Common Job Interview Questions

At times, the most common job interview questions can be the toughest to answer. Many candidates go into an interview thinking they can quickly respond to basic job interview questions, only to find themselves fumbling for a coherent response once the heat is on.

Preparation is critical

In order to shine during the interview, it's important to have some idea ahead of time about what you may be asked. While you can gain some indication of targeted questions you can expect based on the position you're seeking, common job interview questions can arise in practically any hiring situation.

Before talking with the hiring manager, prepare by rehearsing — either mentally or out loud, perhaps by role-playing with a friend — your answers to common interview questions. Even if you aren't asked these questions directly, having your answers in mind can help you make a good impression overall and give strong responses to the questions that are asked.


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Common interview questions

Following are some common job interview questions you might be asked the next time you meet with a hiring manager, along with tips on how to to avoid becoming tongue-tied:

Q: Can you tell me a little about yourself?

A: This is one of the most common interview questions. Your answer should be brief yet include enough information about your relevant skills and experience that the hiring manager understands how you could benefit the company.

Q: Why do you want to work for our company?

A: Your response should demonstrate that you have researched the organization prior to the interview and believe the job is a good match for your skills.

Q: What are your strengths and weaknesses?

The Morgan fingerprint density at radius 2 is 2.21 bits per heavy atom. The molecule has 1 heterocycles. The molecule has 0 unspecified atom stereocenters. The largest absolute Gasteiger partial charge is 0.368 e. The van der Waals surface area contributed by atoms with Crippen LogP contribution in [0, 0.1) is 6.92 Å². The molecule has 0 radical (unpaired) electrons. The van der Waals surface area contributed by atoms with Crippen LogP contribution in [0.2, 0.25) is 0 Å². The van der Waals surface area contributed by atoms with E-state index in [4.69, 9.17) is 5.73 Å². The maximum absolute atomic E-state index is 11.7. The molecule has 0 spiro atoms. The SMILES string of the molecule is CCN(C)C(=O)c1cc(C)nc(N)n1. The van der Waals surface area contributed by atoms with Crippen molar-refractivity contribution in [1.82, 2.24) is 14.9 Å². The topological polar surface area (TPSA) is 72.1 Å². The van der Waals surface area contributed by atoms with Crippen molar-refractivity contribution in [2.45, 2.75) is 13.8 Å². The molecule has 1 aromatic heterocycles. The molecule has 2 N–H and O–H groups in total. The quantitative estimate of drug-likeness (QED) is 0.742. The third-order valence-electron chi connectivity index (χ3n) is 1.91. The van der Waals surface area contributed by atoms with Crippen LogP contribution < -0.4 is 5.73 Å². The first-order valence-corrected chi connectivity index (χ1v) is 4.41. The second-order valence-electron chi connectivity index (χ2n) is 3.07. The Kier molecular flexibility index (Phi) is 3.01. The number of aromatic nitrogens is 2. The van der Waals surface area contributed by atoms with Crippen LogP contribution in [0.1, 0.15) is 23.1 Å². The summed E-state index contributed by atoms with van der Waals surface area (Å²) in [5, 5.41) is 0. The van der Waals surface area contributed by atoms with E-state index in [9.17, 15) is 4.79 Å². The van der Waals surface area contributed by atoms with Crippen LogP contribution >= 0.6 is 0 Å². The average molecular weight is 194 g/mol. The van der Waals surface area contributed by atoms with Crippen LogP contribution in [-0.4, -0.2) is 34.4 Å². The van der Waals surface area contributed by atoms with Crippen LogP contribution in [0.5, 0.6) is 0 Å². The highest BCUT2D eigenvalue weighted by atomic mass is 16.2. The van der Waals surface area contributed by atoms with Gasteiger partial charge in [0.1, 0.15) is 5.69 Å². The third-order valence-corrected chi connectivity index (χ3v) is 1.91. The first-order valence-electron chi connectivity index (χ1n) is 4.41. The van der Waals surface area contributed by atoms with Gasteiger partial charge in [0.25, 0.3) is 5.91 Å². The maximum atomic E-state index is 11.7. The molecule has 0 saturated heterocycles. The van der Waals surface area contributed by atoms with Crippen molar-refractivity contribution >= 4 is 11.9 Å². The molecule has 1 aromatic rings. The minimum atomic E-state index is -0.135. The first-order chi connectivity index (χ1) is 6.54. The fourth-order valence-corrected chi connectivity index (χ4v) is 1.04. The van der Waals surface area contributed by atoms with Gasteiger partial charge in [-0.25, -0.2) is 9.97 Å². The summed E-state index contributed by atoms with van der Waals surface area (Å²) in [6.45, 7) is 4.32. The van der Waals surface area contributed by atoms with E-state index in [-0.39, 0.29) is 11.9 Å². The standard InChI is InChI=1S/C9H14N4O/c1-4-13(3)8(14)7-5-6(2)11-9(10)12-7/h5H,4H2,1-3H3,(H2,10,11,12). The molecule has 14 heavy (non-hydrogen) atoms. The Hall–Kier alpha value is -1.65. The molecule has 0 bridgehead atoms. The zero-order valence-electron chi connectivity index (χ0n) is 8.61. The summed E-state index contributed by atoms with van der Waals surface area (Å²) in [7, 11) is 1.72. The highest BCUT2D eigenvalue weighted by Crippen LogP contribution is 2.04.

A: A standard among job interview questions, the first part is fairly easy to answer. But describing your weaknesses is a different story. A sound approach is to name an actual weakness, but be sure to follow it up with steps you are taking to overcome that particular shortcoming.

Q: Where do you see yourself in five years?

A: With this question, prospective employers are hoping to get a sense of your drive and ambition. While avoiding sounding inflexible, demonstrate your goals for professional growth and career advancement.

Q: Do you have any questions?

A: Ask one or two targeted job interview questions yourself. Inquiring about the position's growth potential or the company's long-term objectives, for instance, demonstrates your interest in the position and may shed additional light on the intricacies of the job.

As you prepare for the interview, try to put yourself in the hiring manager's position by giving some thought to what you would ask a candidate. This should prove useful on at least two levels: It gives you another perspective on how to answer, and it helps you see reasons why asking common job interview questions can be helpful to the people doing the hiring. The more you know about the "whys" behind the questions, the easier the "hows" will become when you're in the position to give answers.

You communicate with more than your words during an interview. Get tips on how to ensure your body language conveys interest, poise and confidence.